Background: Total elbow arthroplasty is a well-established treatment
for the painful elbow joint in patients with rheumatoid arthritis. We present
the results of what we believe to be the first prospective study of the
Souter-Strathclyde total elbow prosthesis.
Methods: Between June 1982 and December 2000, 204 primary total
elbow prostheses were inserted in 166 patients who had rheumatoid arthritis.
No patient was lost to follow-up. The mean duration of follow-up was 6.4
years. All patients were examined preoperatively, at one and two years
postoperatively, and at regular intervals thereafter.
Results: Six of the 204 elbows had pain at rest at the time of the
latest follow-up. Ten patients (ten elbows) without previous neurological
symptoms had development of paresthesias in the distribution of the ulnar
nerve postoperatively. Patients who had pain at rest or at night and those who
had ulnar nerve symptoms preoperatively were found to have a significant
chance of having the same complaints postoperatively. Pain at rest or at night
and a decrease in function during the follow-up period were associated with
humeral loosening. Twenty-four elbows had revision of the total elbow
prosthesis because of loosening of the humeral component (ten), loosening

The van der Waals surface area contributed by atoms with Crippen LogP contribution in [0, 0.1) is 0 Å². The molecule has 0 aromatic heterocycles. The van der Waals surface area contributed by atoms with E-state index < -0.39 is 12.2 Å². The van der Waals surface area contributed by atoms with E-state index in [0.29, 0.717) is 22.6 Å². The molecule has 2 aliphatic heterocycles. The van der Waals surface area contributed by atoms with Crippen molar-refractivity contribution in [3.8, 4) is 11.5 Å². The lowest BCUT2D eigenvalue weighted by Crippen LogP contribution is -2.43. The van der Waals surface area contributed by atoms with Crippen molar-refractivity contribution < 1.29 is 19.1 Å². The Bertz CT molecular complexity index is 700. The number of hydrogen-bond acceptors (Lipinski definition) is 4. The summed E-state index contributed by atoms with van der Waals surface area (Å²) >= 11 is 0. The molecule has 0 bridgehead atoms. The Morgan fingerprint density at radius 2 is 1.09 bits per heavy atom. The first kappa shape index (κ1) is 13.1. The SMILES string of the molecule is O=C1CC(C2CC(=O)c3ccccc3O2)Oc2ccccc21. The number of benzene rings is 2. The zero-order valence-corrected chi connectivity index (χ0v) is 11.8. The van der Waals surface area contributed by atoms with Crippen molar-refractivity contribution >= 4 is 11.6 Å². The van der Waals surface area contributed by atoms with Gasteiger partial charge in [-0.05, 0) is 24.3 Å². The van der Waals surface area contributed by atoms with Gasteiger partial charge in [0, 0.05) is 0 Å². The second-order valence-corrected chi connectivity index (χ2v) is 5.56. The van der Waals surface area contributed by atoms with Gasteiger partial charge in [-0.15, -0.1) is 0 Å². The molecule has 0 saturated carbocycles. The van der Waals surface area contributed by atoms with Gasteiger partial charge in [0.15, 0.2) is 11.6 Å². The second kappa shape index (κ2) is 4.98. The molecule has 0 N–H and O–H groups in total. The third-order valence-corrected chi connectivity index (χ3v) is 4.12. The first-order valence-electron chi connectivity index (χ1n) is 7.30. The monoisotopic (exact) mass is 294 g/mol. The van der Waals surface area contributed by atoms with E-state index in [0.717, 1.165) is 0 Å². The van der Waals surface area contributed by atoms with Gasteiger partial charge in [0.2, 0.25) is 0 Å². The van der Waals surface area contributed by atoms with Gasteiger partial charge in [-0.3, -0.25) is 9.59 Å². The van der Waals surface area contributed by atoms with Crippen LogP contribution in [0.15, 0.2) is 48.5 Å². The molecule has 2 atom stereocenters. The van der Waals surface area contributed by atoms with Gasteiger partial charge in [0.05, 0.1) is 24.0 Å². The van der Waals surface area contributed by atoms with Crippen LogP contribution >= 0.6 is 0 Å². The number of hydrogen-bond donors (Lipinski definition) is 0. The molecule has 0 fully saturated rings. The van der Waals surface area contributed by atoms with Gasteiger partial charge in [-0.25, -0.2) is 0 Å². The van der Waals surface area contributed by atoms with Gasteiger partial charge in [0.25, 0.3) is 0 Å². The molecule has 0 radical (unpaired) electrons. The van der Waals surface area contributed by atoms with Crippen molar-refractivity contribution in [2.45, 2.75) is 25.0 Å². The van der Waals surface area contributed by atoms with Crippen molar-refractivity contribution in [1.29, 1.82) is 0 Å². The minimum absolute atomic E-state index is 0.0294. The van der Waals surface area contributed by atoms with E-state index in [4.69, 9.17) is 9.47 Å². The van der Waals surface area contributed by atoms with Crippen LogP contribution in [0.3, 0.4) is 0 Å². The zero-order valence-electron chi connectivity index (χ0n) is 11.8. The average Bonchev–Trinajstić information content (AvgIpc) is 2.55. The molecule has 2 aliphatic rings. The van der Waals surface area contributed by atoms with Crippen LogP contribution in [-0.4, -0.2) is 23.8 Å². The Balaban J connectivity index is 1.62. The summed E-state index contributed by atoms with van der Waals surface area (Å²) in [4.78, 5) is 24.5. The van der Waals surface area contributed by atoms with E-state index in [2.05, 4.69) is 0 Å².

after fracture (six), dislocation (four), infection (two), restricted range of
motion (one), or fracture of the middle part of the humeral shaft, proximal to
the prosthesis (one). One prosthesis was removed because of humeral loosening,
and eight were removed because of deep infection. Another five prostheses were
radiographically loose at the time of the latest follow-up. The rate of
implant survival, according to the method of Kaplan-Meier, was 77.4% after ten
years and 65.2% after eighteen years.
Conclusions: Total elbow replacement is associated with a high
complication rate and therefore may be warranted only for seriously disabled
patients. Currently, the results associated with the Souter-Strathclyde total
elbow prosthesis are comparable with the results associated with other
prostheses, but loosening of the humeral component remains a concern.
Level of Evidence: Therapeutic study, Level IV (case
series [no, or historical, control group]). See Instructions to Authors for a
complete description of levels of evidence.